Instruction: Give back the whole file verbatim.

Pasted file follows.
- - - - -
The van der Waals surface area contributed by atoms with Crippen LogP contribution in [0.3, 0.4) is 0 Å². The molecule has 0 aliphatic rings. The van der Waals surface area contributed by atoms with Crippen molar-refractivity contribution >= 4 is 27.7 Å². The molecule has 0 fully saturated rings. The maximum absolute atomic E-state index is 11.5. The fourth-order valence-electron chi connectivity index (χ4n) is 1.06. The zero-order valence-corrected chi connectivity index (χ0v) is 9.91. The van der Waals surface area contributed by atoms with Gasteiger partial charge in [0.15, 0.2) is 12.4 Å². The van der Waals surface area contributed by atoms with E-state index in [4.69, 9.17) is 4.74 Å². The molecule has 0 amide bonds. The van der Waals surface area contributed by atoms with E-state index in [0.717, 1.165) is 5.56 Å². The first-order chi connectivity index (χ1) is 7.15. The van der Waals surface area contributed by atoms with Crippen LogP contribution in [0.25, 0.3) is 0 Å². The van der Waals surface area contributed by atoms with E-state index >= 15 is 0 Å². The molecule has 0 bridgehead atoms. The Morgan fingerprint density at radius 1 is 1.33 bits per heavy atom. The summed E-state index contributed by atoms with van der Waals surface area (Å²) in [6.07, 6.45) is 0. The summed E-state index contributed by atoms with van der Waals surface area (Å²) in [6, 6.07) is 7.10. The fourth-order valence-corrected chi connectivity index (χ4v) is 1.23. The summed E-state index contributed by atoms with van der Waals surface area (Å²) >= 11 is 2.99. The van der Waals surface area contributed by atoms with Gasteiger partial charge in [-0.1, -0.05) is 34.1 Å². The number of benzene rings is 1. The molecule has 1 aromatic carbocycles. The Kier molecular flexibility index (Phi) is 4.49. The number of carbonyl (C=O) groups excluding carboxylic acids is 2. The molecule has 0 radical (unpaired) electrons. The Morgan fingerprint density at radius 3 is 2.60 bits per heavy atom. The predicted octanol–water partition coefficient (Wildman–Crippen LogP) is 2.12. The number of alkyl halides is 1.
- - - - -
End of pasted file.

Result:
The van der Waals surface area contributed by atoms with Crippen LogP contribution in [0.3, 0.4) is 0 Å². The molecule has 0 aliphatic rings. The van der Waals surface area contributed by atoms with Crippen molar-refractivity contribution >= 4 is 27.7 Å². The molecule has 0 fully saturated rings. The maximum absolute atomic E-state index is 11.5. The fourth-order valence-electron chi connectivity index (χ4n) is 1.06. The zero-order valence-corrected chi connectivity index (χ0v) is 9.91. The van der Waals surface area contributed by atoms with Gasteiger partial charge in [0.15, 0.2) is 12.4 Å². The van der Waals surface area contributed by atoms with E-state index in [4.69, 9.17) is 4.74 Å². The molecule has 0 amide bonds. The van der Waals surface area contributed by atoms with E-state index in [0.717, 1.165) is 5.56 Å². The first-order chi connectivity index (χ1) is 7.15. The van der Waals surface area contributed by atoms with Crippen LogP contribution in [0.25, 0.3) is 0 Å². The van der Waals surface area contributed by atoms with E-state index >= 15 is 0 Å². The molecule has 0 bridgehead atoms. The Morgan fingerprint density at radius 1 is 1.33 bits per heavy atom. The summed E-state index contributed by atoms with van der Waals surface area (Å²) in [6.07, 6.45) is 0. The summed E-state index contributed by atoms with van der Waals surface area (Å²) in [6, 6.07) is 7.10. The fourth-order valence-corrected chi connectivity index (χ4v) is 1.23. The summed E-state index contributed by atoms with van der Waals surface area (Å²) >= 11 is 2.99. The van der Waals surface area contributed by atoms with Gasteiger partial charge in [-0.1, -0.05) is 34.1 Å². The number of benzene rings is 1. The molecule has 1 aromatic carbocycles. The Kier molecular flexibility index (Phi) is 4.49. The number of carbonyl (C=O) groups excluding carboxylic acids is 2. The molecule has 0 radical (unpaired) electrons. The Morgan fingerprint density at radius 3 is 2.60 bits per heavy atom. The predicted octanol–water partition coefficient (Wildman–Crippen LogP) is 2.12. The number of alkyl halides is 1.